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Fundraiser for ex-Garda paralysed after freak fall

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A Galway man who was involved in a tragic accident that left him paralysed has been made feel like a “bed-blocker” according to his family.

John Conneely, a 59 year old, retired Garda Sergeant from Salthill had been holidaying with his partner in Amsterdam when he felt unwell during dinner.

When he went outside to get some air, he passed out and fell down a series of steep granite stairs, breaking his neck and caused severe spinal cord damage.

After ten hours in the operating theatre, surgeons managed to save his life – but sadly it left him in a quadriplegic state.

After spending some months in hospital in the Netherlands, John was medevaced back to Ireland where he several weeks at the Mater Hospital and from there was transferred to the National Rehabilitation Centre in Dun Laoghaire where he is currently located.

Unfortunately this is only a temporary solution for John and he has already been told he will soon need to make provisions for finding alternative care.

His family have been forced to launch a fundraising to campaign to try to meet the growing costs of such care, given that that assistance from the state will fall far short of what John needs in order to have a minimum quality of life.

Speaking of the problem, John’s brother Jarlath stated, “There is a big issue there at the moment Dun Laoghaire – they want him out but they cannot offer him any place that will meet his needs. He needs 24 hours a day, seven days a week care, and sometimes there needs to be two people with him.”

“He is basically in the terminology of the bureaucrats a ‘bed-blocker,’ but he can’t go because has nowhere to go,” added his brother.

John currently resides in a three bedroom two storey house but given the unsuitability of the building he is been forced to sell his home.

He is looking to purchase a more suitable bungalow house that can be modified to suit his needs but once again this is serious financial drain on both John and his family.

“He feels terrible, on top of all his woes he really feels rotten about the situation he’s in because this has been put to him that he’s a bed ‘block-blocker’. He has been incredibly resilient and he’s an amazing fella and he was always turns the best side out when we are up with him in Dublin,” said Jarlath.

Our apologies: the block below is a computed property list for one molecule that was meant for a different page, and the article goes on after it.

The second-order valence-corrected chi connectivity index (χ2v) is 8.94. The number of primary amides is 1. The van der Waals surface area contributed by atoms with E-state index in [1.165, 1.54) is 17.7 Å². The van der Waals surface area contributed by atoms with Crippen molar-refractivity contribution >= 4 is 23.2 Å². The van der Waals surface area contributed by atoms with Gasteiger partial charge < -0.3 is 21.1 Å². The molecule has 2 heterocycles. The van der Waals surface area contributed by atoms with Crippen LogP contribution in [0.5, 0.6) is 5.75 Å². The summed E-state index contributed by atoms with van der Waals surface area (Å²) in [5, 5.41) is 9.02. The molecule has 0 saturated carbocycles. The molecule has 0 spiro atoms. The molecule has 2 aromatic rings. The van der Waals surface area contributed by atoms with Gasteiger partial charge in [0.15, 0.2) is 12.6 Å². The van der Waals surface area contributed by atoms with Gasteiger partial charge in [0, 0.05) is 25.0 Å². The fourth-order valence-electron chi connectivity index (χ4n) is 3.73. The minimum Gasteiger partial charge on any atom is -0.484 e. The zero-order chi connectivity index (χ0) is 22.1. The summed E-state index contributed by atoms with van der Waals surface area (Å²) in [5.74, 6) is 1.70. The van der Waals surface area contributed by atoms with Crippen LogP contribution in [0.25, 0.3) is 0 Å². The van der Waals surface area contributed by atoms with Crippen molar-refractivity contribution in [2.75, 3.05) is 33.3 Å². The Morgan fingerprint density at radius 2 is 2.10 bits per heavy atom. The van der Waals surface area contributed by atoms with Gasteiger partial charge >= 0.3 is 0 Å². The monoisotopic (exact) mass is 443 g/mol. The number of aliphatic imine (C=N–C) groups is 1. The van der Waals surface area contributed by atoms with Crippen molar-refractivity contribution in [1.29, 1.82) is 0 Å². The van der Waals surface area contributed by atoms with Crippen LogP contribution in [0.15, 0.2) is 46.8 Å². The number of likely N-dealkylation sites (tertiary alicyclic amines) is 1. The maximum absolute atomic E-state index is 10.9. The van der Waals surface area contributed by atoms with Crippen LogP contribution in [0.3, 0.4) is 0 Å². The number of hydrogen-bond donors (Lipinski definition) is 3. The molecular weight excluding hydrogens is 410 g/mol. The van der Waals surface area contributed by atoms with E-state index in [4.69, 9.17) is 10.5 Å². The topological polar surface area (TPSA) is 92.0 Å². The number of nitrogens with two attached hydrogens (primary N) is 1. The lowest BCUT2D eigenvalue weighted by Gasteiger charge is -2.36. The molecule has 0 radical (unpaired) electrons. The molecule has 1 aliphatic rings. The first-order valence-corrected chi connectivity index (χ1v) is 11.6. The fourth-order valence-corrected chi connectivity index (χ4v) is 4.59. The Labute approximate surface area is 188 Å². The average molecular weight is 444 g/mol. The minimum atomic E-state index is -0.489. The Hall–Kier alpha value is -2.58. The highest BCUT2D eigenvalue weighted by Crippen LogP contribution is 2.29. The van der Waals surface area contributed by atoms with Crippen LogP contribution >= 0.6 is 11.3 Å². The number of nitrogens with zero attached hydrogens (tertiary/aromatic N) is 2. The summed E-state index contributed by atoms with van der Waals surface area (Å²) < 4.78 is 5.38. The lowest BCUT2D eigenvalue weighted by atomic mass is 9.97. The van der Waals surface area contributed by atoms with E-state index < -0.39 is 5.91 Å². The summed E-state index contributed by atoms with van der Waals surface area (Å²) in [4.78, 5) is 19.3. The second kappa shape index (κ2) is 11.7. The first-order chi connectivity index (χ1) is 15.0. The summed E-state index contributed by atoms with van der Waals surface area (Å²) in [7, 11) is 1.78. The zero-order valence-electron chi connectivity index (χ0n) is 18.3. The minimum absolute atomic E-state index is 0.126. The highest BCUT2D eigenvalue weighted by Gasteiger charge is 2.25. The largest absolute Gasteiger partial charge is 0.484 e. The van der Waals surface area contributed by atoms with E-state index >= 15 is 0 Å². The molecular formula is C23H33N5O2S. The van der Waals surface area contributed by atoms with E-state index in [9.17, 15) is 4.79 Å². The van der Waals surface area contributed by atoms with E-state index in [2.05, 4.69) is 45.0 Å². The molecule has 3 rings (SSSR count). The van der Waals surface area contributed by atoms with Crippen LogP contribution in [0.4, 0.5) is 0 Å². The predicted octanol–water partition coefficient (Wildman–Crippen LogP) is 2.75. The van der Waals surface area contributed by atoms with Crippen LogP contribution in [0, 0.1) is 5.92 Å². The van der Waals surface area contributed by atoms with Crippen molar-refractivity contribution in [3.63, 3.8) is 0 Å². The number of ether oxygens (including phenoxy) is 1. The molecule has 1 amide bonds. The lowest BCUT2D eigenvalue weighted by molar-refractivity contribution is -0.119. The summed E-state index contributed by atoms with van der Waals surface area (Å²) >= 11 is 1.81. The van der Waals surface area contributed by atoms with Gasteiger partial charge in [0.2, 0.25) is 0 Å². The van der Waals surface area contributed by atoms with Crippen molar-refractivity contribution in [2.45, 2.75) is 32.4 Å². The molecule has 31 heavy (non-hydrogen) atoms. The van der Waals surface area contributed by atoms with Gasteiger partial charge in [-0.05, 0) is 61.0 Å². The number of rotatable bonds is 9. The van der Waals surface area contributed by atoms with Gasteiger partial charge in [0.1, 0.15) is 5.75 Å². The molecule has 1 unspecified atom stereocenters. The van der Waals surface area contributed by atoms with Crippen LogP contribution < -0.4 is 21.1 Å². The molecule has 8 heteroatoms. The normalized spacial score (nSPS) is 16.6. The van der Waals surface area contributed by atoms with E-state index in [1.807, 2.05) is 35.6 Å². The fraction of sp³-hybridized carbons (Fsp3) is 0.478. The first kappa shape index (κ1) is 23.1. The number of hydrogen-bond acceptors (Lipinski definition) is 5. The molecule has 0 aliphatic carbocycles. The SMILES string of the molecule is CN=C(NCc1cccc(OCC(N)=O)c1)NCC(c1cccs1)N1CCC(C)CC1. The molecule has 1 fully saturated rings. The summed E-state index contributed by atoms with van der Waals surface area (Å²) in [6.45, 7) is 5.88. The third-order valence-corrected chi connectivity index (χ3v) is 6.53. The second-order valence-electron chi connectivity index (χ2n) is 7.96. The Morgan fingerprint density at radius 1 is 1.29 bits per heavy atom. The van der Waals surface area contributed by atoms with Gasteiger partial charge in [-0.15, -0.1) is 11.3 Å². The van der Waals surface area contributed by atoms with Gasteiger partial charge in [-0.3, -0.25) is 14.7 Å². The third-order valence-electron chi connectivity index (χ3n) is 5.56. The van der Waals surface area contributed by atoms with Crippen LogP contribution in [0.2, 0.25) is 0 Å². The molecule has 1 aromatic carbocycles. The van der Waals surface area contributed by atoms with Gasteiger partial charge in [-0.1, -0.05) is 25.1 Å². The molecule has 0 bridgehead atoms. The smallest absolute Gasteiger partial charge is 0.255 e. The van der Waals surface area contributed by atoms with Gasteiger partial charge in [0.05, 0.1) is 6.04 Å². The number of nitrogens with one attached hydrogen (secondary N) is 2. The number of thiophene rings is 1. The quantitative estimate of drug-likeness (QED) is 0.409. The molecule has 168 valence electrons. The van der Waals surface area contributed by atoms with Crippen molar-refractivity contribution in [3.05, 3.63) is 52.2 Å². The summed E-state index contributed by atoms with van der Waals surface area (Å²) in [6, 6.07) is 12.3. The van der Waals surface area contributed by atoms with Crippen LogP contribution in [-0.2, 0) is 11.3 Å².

John had only retired from the Gardaí two years ago where he was a member of Garda Sub-Aqua Unit. Before the accident he was described as a very active man. “He was such a fit man. This guy loved life and loved swimming, walking and going to the gym,” his brother told the Connacht Tribune.

John has two children Jennie and Peter and one grandchild called Erin who are all said to be “absolutely devastated” following the heart-breaking incident.

His family have launched the “Jogging for John” campaign which aims to bridge the gap between the government funding and the actual financial costs of ensuring John has a reasonable standard of life. Family and friends of will partake in the Galway Bay 10K run to be held on October 1.

Thus far there have been donations bordering on €18,000 but they are hoping to raise in excess of €50,000. To donate to this fundraiser please do so at- https://www.fundandseek.com/joggingforjohn

CITY TRIBUNE

Galway City publican in heroic River Corrib rescue

Francis Farragher

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From this week’s Galway City Tribune – A city publican who last week helped save the life of a woman who had entered the waters of the Corrib off Wolfe Tone Bridge has made an appeal for young people to ‘look out for each other’.

Fergus McGinn, proprietor of McGinn’s Hop House in Woodquay, had been walking close to Jury’s Inn when he saw the young woman enter the river.

He then rushed to the riverbank on the Long Walk side of the bridge, jumped into the water, spoke to the woman and stayed with her until the emergency services arrived.

The incident occurred at about 3.45pm on Friday last, and a short time later the emergency services were on the scene to safely rescue the woman.